US 2064590 A
Description (OCR text may contain errors)
Dec. 15, 1936. M. M. CUNNINGHAM CONTAINER Filed Nov. 16, 1934 4 lllVlII Patented Dec. 15, 1936 CONTAINER Application November 16, 1934, Serial No. 753,342
This invention relates to containers and more particularly to a novel container for brake lining or similar material.
In the packaging of molded and semi-molded brake lining and similar articles of curved shape, it has been found extremely difficult to design a container wherein the articles can be conveniently transported, and in which it is impossible to substitute other goods for those originally packaged.
An object of this invention is to provide a non-refillable carton for brake lining segments and. the like.
Another object is to provide a novel carton conforming to the shape of the packaged article.
A still further object is to provide a carton of artistic design and construction for packaging molded or semi-molded brake lining.
Another object is to provide a simple and inexpensive brake lining carton which may be formed of a single piece of cardboard or other suitable material, blanked out and marked with score lines in a single operation.
A still further object of the invention is to provide novel means for sealing the box whereby it is impossible to open the box without destroying it, thereby rendering it impossible to substitute other goods for those originally packaged.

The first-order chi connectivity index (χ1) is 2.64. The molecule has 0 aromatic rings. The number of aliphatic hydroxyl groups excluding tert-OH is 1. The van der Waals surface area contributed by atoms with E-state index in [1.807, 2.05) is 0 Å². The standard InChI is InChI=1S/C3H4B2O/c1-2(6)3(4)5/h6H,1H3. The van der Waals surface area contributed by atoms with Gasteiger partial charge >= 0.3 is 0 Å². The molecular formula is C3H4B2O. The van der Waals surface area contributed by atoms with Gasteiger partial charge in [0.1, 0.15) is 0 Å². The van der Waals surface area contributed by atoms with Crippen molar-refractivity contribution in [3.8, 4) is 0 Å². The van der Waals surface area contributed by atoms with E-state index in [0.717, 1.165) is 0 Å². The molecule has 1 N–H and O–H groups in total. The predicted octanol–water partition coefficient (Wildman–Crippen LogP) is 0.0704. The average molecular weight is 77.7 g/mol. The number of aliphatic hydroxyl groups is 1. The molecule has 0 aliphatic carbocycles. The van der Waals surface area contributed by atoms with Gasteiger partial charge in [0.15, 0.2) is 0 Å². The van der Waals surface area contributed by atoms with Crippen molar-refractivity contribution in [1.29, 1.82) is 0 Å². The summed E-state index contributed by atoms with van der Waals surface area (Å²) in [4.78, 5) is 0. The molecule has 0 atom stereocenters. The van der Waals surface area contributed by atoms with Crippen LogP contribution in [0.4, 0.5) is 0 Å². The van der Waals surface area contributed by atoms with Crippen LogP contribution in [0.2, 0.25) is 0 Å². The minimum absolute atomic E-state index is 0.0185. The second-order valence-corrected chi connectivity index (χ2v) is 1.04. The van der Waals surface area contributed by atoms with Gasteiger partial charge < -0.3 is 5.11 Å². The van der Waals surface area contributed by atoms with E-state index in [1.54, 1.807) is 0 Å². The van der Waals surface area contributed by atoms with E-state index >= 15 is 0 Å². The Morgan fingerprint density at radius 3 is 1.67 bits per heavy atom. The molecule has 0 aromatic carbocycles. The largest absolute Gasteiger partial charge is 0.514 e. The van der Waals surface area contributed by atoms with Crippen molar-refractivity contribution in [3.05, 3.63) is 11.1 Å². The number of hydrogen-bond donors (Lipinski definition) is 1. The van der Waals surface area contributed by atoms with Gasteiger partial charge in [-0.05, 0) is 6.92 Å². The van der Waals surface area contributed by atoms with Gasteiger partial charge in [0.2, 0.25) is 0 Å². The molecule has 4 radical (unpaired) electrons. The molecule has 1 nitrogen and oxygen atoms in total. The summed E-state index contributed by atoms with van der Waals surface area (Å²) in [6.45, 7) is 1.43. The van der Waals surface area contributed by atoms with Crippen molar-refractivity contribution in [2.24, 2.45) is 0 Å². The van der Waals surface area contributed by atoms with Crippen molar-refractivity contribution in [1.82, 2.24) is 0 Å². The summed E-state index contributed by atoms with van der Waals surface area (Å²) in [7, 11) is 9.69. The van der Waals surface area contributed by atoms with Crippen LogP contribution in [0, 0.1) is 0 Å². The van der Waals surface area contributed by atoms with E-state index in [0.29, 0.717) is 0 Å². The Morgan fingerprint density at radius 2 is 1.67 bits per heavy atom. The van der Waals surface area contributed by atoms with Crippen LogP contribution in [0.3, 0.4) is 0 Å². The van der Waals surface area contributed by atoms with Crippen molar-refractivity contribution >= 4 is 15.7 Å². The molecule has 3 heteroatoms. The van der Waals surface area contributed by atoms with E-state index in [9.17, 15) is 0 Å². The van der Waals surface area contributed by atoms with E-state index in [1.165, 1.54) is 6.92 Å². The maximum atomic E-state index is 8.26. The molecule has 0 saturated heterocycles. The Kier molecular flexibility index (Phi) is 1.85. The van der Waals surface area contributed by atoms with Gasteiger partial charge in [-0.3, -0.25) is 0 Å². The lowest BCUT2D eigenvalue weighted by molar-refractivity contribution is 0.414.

Other objects and advantages of this invention will be apparent from the following detailed description together with the accompanying drawing, submitted for purposes of illustration only and not intended to define the scope of the invention, reference being had for that purpose tothe subjoined claims.
In the drawing, wherein similar reference characters refer to similar. parts in both views:
Figure 1 is a plan View of the blanked-out material of which the carton is formed; and
Figure 2 is a perspective view of the carton shown with one end partly disassembled to show the construction.
Referring more particularly to Figure 1 there is shown a carton blank formed of a single piece of cardboard or any other suitable substance. As shown the blank is formed with a bottom member It and two side members l2 and it respectively. The blank is formed with score lines It indicating the lines on which the blank is to a be folded to form the carton illustrated in Figure 2.
As illustrated, the outer edges of the side members l2 and M are formed in an arcuate shape to conform to the shape of the brake lining or other article to be packaged. The side members l2 and It are formed with a plurality of cooperating laterally extending staggered projections l8 and 20 respectively. Score lines 22 and 24 respectively indicate the lines on which the projections l8 and 29 are to be folded to form the top closure of the carton as illustrated in Figure 2. The cooperating projections i8 and 2B are provided with score lines 26 and 28 indicating the lines on which the projections are to be turned to form the locking flaps 30 and 32 respectively adapted to be placed between the edges of the packaged goods and the side members l2 and lo respectively to hold the side members It] and I2 of the carton in fixed relation to each other. The distance between the score lines 22, 26 and 24, 28 of the projections l8 and 2!! respectively is preferably equal to the width of the bottom ID of the carton indicated as the distance between the score lines I6. It 0 will be understood, however, that if desired, a trapezoidal shaped carton may be obtained by varying these dimensions.